Published September 25, 2012
France is set to ban the words "mother" and "father" from all official documents under new plans to legalize gay marriage and give equal adoption rights to homosexual and heterosexual couples.
Under the proposed law, only the word "parents" would be used in marriage ceremonies for all heterosexual and same-sex couples, a move that has sparked widespread outrage, The Telegraph reports.
Changes to the civil code would mean swapping all references to "mothers and fathers," in legal documents, with the word "parents."
The proposed law has been met with resistance by members of the Catholic Church.
"Gay marriage would herald a complete breakdown in society," Cardinal Philippe Barbarin, the head of the French Catholic Church, told Christian’s RFC radio last week.
"This could have innumerable consequences. Afterward they will want to create couples with three or four members. And after that, perhaps one day the taboo of incest will fall," he said, according to the report.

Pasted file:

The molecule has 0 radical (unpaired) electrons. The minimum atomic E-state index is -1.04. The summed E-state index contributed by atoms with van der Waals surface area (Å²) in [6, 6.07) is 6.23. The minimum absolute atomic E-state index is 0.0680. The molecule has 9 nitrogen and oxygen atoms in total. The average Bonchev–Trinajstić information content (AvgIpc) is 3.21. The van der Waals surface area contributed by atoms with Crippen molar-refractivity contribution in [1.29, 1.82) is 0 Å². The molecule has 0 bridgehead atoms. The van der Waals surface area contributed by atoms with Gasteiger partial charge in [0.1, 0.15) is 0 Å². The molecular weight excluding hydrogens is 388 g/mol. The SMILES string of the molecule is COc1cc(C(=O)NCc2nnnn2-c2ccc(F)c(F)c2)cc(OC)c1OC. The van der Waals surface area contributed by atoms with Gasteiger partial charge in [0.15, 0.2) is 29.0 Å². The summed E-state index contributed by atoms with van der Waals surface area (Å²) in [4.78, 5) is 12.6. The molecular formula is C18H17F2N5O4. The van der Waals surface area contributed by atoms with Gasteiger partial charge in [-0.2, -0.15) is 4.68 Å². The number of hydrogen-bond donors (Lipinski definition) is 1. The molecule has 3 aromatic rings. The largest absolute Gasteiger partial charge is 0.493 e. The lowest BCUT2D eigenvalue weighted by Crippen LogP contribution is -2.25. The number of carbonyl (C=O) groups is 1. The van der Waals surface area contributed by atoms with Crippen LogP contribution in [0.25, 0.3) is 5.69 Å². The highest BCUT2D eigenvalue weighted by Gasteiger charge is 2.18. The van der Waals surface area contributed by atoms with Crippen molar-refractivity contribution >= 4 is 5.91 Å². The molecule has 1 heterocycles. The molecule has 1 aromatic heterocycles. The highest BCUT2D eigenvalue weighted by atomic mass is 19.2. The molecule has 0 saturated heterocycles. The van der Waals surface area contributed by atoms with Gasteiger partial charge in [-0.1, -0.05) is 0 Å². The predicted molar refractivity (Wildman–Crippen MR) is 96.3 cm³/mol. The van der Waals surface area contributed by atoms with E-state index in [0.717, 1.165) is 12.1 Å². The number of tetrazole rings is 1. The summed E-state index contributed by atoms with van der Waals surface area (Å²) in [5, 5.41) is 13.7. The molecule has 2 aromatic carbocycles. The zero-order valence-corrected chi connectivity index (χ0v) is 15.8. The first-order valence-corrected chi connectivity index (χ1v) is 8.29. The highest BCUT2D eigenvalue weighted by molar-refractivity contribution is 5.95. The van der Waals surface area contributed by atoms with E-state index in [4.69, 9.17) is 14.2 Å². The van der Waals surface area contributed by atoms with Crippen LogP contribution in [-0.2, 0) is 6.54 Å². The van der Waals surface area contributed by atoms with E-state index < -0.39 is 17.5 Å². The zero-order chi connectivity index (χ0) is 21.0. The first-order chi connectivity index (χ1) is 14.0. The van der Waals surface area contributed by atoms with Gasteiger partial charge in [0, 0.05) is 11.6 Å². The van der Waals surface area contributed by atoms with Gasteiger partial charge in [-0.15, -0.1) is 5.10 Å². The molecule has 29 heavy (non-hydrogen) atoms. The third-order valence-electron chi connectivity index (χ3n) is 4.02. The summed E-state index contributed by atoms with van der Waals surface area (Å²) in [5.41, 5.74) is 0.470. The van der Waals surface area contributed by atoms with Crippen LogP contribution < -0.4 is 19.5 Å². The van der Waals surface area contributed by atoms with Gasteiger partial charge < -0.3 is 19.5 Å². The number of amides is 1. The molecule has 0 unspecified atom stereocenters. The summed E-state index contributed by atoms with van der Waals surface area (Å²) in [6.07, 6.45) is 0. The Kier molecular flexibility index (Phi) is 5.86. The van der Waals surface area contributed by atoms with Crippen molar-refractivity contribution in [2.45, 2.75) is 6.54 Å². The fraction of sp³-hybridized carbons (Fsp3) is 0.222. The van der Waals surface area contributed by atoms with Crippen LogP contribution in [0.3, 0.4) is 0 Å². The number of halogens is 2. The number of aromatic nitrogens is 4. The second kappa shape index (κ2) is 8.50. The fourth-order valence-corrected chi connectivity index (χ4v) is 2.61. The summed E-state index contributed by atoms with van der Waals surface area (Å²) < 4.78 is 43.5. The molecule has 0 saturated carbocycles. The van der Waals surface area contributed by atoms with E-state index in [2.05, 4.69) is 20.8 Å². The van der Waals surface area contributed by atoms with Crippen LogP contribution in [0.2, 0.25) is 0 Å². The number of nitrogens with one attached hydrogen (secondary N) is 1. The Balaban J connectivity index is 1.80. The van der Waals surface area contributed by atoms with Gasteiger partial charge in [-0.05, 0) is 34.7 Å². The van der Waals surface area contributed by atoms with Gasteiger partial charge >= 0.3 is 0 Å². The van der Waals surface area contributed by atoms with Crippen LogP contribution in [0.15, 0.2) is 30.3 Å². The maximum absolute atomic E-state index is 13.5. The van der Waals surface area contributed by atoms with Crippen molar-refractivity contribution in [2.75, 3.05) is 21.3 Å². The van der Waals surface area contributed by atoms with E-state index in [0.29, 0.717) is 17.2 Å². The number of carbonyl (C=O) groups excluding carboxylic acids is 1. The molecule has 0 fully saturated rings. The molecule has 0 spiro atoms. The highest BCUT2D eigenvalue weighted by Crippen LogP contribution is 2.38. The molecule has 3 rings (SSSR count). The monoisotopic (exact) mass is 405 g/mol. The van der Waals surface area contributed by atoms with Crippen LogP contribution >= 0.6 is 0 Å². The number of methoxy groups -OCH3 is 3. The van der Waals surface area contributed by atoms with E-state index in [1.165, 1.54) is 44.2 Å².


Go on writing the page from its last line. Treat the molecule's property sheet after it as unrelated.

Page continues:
"Who is to say that a heterosexual couple will bring up a child better than a homosexual couple, that they will guarantee the best conditions for the child’s development?" Justice Minister Christiane Taubira told France's Catholic newspaper, La Croix.
Pope Benedict XVI urged French bishops to fight against the law, The Telegraph reports.
French Catholics also have published a 'Prayer for France,' which says, "Children should not be subjected to adults' desires and conflicts, so they can fully benefit from the love of their mother and father," according to the report.
The law will be presented to France’s President Francois Hollande's cabinet for approval on October 31. Hollande has pledged to legalize gay marriage.